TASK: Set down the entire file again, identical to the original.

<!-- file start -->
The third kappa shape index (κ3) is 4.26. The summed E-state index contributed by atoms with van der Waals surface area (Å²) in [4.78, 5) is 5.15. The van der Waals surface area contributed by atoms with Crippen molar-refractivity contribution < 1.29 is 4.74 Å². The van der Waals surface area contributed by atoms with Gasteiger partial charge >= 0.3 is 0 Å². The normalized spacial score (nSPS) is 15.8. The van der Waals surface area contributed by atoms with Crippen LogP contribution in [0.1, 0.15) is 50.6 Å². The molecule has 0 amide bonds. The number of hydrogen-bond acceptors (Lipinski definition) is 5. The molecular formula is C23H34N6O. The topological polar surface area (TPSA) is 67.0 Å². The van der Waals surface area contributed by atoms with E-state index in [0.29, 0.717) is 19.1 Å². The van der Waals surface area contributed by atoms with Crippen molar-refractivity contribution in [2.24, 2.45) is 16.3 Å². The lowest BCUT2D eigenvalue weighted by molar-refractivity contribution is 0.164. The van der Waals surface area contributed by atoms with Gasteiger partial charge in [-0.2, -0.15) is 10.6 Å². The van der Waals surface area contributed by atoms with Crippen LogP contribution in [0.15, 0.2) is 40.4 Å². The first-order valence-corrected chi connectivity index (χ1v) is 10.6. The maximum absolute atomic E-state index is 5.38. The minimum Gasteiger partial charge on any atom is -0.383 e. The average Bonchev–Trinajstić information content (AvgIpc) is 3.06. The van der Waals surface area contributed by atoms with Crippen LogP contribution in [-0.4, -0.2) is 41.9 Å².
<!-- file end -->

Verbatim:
The third kappa shape index (κ3) is 4.26. The summed E-state index contributed by atoms with van der Waals surface area (Å²) in [4.78, 5) is 5.15. The van der Waals surface area contributed by atoms with Crippen molar-refractivity contribution < 1.29 is 4.74 Å². The van der Waals surface area contributed by atoms with Gasteiger partial charge >= 0.3 is 0 Å². The normalized spacial score (nSPS) is 15.8. The van der Waals surface area contributed by atoms with Crippen LogP contribution in [0.1, 0.15) is 50.6 Å². The molecule has 0 amide bonds. The number of hydrogen-bond acceptors (Lipinski definition) is 5. The molecular formula is C23H34N6O. The topological polar surface area (TPSA) is 67.0 Å². The van der Waals surface area contributed by atoms with E-state index in [0.29, 0.717) is 19.1 Å². The van der Waals surface area contributed by atoms with Crippen molar-refractivity contribution in [2.24, 2.45) is 16.3 Å². The lowest BCUT2D eigenvalue weighted by molar-refractivity contribution is 0.164. The van der Waals surface area contributed by atoms with Gasteiger partial charge in [-0.2, -0.15) is 10.6 Å². The van der Waals surface area contributed by atoms with Crippen LogP contribution in [0.15, 0.2) is 40.4 Å². The first-order valence-corrected chi connectivity index (χ1v) is 10.6. The maximum absolute atomic E-state index is 5.38. The minimum Gasteiger partial charge on any atom is -0.383 e. The average Bonchev–Trinajstić information content (AvgIpc) is 3.06. The van der Waals surface area contributed by atoms with Crippen LogP contribution in [-0.4, -0.2) is 41.9 Å².